Foreign film fans rejoice: The toe-tapping, eye-catching musical experiment, Sound of Noise, is prepping for release in the U.S. Sound of Noise is the story of Amadeus Warnebring, a tone-deaf detective born into a family of famous musicians. Outwardly despising music himself, Warnerbring is faced with his greatest challenge as he pursues a terrorist band of guerilla drummers.

Quirky, conceptual and highly cerebral, Sound of Noise is one of the most unique pieces of cinema to be seen this year. The film moves with a certain sense of electricity, with its focus on rhythm and interjections of humor. The resulting mood is a fine balance between apocalyptic severity and light-hearted irony.

The project began as a short film entitled, Music for One Apartment and Six Drummers. Appearing as a plot-less experiment in multi-tracking married with cinematography, the video quickly went viral, leading its creators to elaborate on the concept. Since that short was released in 2001, filmmakers Ola Simonsson and Johanne Stjarne Nilsson have been perfecting their approach by adding dialogue and storylines to their films. By the time they were ready to pack these ideas into one feature film, it seemed as though there was simply too much to fit on the screen.

“We spent several months hunting and collecting and recording sounds, all kinds of sounds from heavy machinery to hospital equipment,” says Nilsson. “That ended up as a huge library of sound files, some 20,000 files, that were turned into music.”

The process of recording the soundtrack took a full year before production began.

“We had to develop the music in parallel with the script,” he explains, a method that became complicated.

“Discovering the music revealed flaws in the story, and we wanted the music to really push the story forward.”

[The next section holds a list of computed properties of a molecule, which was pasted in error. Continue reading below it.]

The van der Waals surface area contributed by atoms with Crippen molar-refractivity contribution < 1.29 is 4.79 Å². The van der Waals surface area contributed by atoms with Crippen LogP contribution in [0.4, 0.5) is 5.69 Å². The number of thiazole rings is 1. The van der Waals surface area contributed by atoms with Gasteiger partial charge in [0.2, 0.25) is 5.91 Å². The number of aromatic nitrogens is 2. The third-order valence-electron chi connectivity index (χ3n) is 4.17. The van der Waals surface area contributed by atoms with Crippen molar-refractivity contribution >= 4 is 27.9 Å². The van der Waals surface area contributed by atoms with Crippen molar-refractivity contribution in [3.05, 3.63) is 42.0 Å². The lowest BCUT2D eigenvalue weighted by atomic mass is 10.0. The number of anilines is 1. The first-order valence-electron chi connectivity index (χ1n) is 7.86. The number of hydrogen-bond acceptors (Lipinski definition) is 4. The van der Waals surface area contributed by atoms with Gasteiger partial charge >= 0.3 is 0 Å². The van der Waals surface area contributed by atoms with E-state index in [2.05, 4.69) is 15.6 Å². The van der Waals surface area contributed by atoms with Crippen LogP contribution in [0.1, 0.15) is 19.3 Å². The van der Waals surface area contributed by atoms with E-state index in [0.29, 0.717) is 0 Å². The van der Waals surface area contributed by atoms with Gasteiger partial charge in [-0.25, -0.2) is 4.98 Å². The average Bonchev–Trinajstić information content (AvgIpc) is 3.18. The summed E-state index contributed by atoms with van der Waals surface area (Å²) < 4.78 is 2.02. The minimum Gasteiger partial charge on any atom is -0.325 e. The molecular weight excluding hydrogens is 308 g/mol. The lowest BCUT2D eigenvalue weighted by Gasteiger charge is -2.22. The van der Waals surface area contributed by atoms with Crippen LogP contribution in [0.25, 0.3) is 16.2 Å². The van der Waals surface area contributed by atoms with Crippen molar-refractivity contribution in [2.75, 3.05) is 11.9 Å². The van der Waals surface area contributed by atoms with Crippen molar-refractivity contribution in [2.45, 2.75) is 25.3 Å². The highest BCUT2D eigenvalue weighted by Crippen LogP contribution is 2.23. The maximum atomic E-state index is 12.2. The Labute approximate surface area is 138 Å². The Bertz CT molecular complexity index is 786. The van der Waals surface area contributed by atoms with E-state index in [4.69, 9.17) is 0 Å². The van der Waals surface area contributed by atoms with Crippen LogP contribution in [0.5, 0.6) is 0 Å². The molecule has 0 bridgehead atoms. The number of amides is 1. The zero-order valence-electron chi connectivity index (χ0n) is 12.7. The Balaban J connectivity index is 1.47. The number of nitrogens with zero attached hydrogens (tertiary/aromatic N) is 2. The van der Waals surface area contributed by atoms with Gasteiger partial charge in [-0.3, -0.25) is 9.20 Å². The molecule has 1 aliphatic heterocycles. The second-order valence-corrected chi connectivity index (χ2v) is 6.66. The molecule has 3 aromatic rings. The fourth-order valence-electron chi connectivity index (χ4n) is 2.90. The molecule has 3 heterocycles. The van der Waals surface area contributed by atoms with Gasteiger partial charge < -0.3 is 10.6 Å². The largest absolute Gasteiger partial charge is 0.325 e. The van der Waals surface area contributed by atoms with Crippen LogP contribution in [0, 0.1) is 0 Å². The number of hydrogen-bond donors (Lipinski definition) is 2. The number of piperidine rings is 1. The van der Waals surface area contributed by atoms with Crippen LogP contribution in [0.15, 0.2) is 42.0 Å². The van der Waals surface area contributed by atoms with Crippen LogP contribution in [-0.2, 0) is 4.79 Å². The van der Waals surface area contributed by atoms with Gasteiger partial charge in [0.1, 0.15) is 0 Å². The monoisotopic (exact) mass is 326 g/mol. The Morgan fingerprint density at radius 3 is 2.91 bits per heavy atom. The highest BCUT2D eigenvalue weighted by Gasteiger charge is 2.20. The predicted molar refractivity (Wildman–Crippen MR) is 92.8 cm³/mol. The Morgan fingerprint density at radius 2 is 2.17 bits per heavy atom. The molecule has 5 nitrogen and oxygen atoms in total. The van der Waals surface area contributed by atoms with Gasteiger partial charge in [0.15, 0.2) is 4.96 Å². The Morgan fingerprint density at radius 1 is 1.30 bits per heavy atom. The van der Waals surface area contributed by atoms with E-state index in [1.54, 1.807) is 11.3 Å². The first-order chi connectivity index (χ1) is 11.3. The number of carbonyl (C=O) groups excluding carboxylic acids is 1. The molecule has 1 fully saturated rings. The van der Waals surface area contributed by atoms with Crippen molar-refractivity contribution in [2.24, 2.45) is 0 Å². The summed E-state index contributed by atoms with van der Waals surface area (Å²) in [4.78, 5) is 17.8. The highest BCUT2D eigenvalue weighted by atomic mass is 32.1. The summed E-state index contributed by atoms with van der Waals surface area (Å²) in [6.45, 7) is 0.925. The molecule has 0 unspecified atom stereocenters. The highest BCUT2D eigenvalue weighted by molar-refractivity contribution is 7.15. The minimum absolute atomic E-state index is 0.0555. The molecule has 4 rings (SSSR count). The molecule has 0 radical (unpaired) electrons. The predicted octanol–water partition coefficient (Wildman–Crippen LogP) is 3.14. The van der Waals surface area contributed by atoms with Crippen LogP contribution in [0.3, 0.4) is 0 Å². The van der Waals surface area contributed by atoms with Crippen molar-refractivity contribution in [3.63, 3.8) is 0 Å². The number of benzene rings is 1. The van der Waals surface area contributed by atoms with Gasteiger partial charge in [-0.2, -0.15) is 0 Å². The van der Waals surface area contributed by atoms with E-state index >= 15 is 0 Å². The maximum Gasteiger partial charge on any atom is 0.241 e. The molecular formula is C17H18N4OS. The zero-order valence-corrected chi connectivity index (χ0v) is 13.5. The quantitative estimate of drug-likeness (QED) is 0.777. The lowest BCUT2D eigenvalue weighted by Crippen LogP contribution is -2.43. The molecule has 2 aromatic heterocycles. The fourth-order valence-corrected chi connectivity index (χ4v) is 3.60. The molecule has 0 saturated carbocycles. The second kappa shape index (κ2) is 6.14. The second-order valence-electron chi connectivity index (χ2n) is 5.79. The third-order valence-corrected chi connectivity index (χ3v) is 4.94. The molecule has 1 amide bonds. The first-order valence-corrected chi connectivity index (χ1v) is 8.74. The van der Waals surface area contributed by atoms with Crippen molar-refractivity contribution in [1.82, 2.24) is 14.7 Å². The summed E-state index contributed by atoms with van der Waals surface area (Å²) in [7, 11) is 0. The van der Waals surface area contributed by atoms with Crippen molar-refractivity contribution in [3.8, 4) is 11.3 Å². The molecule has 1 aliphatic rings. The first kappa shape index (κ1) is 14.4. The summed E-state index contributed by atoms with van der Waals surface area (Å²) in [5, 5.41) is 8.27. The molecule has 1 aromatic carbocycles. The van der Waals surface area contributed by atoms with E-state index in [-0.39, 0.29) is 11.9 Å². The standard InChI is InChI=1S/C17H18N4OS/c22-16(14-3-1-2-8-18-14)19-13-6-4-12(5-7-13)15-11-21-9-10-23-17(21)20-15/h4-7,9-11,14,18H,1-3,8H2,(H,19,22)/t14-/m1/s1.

The story they ended up with is a reflection of what the directors felt was a successful melding of the sounds and the script.

“We found something we really liked, [which was] the combination of music and crime,” says Simonsson of his work.

While the film does have a plot, sound is most definitely its focal point. Everything about the soundtrack, from the musical numbers to the sound effects, was meticulously composed and bears with it a unique style. Particularly noticeable is the use of silence, which serves to heighten emotion and move the storyline forward.

In addition to the elaborate soundtrack afforded by the film, the story itself is quirky balance of impending doom and laugh-out-loud humor.

Nilsson explains that this is a result of his and Simonsson’s creative process. “We always reminded each other of the importance of having fun while we work,” he says. “Balancing that fine line is an important key.”

That balance is reflected in the movie itself. While the majority of the film bears an air of severity, the tension is relieved by eccentric characters, including the very amusing terrorist drummers, and well-placed puns.

Highly entertaining and most definitely out of the ordinary, Sound of Noise is most definitely worth your time. While it may not be anything Oscar-worthy, it’s nonetheless a truly fun film to try and wrap your brain around. Just don’t try too hard, you wouldn’t want to lose the beat.

Grade: A-

Sound of Noise releases March 9.